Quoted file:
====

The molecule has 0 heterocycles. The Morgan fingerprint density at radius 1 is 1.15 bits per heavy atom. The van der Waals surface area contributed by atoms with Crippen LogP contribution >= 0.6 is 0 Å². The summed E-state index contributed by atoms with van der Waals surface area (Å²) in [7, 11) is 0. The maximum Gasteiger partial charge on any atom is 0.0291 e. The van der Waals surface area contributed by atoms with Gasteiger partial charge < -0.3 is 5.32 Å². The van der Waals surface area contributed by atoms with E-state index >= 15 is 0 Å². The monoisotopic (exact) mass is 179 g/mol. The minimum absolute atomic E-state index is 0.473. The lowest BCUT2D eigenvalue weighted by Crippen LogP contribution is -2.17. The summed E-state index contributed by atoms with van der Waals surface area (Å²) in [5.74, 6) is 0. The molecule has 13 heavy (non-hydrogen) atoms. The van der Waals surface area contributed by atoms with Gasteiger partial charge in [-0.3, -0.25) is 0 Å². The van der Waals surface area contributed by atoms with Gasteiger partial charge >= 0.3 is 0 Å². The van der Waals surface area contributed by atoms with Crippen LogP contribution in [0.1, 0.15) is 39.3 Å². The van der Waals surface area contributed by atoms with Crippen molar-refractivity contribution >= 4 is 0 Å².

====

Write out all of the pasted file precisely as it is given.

The molecule has 0 heterocycles. The Morgan fingerprint density at radius 1 is 1.15 bits per heavy atom. The van der Waals surface area contributed by atoms with Crippen LogP contribution >= 0.6 is 0 Å². The summed E-state index contributed by atoms with van der Waals surface area (Å²) in [7, 11) is 0. The maximum Gasteiger partial charge on any atom is 0.0291 e. The van der Waals surface area contributed by atoms with Gasteiger partial charge < -0.3 is 5.32 Å². The van der Waals surface area contributed by atoms with E-state index >= 15 is 0 Å². The monoisotopic (exact) mass is 179 g/mol. The minimum absolute atomic E-state index is 0.473. The lowest BCUT2D eigenvalue weighted by Crippen LogP contribution is -2.17. The summed E-state index contributed by atoms with van der Waals surface area (Å²) in [5.74, 6) is 0. The molecule has 13 heavy (non-hydrogen) atoms. The van der Waals surface area contributed by atoms with Gasteiger partial charge in [-0.3, -0.25) is 0 Å². The van der Waals surface area contributed by atoms with Gasteiger partial charge >= 0.3 is 0 Å². The van der Waals surface area contributed by atoms with Crippen LogP contribution in [0.1, 0.15) is 39.3 Å². The van der Waals surface area contributed by atoms with Crippen molar-refractivity contribution >= 4 is 0 Å².